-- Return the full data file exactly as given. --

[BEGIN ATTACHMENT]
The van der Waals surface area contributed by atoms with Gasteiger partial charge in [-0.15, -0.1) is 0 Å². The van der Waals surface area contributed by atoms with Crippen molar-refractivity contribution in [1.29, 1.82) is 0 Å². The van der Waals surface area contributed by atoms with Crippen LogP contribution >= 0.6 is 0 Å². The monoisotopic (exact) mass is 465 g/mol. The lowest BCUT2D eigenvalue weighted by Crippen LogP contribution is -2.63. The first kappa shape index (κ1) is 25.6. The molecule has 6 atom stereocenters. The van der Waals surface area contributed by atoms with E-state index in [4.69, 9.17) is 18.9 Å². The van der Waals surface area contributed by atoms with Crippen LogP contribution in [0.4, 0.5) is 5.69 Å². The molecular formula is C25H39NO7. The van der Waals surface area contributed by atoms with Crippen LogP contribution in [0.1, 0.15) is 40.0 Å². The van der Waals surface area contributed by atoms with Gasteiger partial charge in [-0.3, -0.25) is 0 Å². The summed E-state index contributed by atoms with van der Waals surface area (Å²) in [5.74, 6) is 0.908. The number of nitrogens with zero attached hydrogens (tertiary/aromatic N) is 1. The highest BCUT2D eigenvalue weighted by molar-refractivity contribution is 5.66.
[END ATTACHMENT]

The van der Waals surface area contributed by atoms with Gasteiger partial charge in [-0.15, -0.1) is 0 Å². The van der Waals surface area contributed by atoms with Crippen molar-refractivity contribution in [1.29, 1.82) is 0 Å². The van der Waals surface area contributed by atoms with Crippen LogP contribution >= 0.6 is 0 Å². The monoisotopic (exact) mass is 465 g/mol. The lowest BCUT2D eigenvalue weighted by Crippen LogP contribution is -2.63. The first kappa shape index (κ1) is 25.6. The molecule has 6 atom stereocenters. The van der Waals surface area contributed by atoms with E-state index in [4.69, 9.17) is 18.9 Å². The van der Waals surface area contributed by atoms with Crippen LogP contribution in [0.4, 0.5) is 5.69 Å². The molecular formula is C25H39NO7. The van der Waals surface area contributed by atoms with Crippen LogP contribution in [0.1, 0.15) is 40.0 Å². The van der Waals surface area contributed by atoms with Gasteiger partial charge in [-0.3, -0.25) is 0 Å². The summed E-state index contributed by atoms with van der Waals surface area (Å²) in [5.74, 6) is 0.908. The number of nitrogens with zero attached hydrogens (tertiary/aromatic N) is 1. The highest BCUT2D eigenvalue weighted by molar-refractivity contribution is 5.66.